Artist Presentation at PLaCE Mapping Borders symposium

04_avonmouthThe following talk took place at the Walking in the City – Mapping Borders symposium at the Parlour Showrooms, Bristol on 13the September 2013. The full program of the day is available on their website, where audio files of the talks will be posted shortly:

Jethro Brice / FutureMuseum

Unruly Waters – a river in the fluid tense

The River Avon is both anchor and corridor, situating Bristol firmly in the landscape and linking urban to rural; present to past and future. Once tidal and unruly as far as Bath, the River has been extensively reworked over the years; its borderlines gradually fixed and encroached upon by stone and concrete, weirs and towpaths. A literal eye scanning the familiar place names encounters a wetter landscape – Canon’s Marsh, St Augustine’s Reach, Broad Mead, St Phillip’s Marsh. Beyond the closely managed confines of the city, extreme weather events reassert the Avon’s former expansiveness.

I am a Bristol-based artist engaged in a slow exploration of the River. An encounter in ‘the fluid tense’ – a technique which seeks to elicit the simultaneity of multiple temporalities in relation to place.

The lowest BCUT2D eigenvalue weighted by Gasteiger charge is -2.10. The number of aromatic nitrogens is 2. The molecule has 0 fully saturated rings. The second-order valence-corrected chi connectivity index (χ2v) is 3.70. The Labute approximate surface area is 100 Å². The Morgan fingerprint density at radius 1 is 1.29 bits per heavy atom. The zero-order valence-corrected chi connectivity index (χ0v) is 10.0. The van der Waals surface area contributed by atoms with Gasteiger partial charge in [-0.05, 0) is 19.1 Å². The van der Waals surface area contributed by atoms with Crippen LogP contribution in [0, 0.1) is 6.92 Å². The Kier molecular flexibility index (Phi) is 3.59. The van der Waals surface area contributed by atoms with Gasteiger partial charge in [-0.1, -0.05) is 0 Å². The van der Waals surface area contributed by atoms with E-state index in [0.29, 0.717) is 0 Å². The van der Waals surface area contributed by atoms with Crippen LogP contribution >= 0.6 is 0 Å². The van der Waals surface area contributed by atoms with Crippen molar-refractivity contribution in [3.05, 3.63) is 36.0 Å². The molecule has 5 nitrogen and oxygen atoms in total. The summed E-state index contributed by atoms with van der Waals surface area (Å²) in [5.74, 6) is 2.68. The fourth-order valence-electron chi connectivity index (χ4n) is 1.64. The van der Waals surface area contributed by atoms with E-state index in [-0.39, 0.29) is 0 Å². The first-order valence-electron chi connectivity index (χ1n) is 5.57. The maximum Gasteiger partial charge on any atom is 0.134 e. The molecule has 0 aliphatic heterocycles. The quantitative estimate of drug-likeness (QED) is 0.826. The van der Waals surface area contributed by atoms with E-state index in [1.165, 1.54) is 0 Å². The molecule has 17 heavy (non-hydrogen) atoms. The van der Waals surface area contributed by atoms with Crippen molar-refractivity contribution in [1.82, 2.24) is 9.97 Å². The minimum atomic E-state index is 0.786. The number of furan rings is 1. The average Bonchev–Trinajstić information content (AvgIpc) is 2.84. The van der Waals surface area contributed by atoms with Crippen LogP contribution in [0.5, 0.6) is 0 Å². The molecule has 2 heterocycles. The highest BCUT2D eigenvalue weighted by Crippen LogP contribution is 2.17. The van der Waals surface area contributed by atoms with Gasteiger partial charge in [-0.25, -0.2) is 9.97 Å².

Currently I am focussing on the Navigation between Bristol and Bath, tracing echoes of the absent tide in the lives of the human and non-human riparian communities. On foot, bicycle and boat I enact a series of journeys as performance, using slow travel as a catalyst for conversations and encounters with people and place. At the outset of my journey, I am experimenting with different ways of articulating this practice beyond the context of the performed journeys, using drawing, writing, and possibly recorded sound to create a non-documentary travelogue which reflects and expands upon my findings.

The talk presents the River as a route in and out of familiar terrains, asking what can be learned from a reading of Bristol and its environs as fluid and impermanent, not a landscape but a waterscape, temporarily restrained. Sharing stories from the river and drawings executed ‘in the fluid tense’, the presentation will also ask how a long perspective on time and processes of change can free us from the tyranny of the present, informing and enriching our responses and relations to the landscape as a changeable place.


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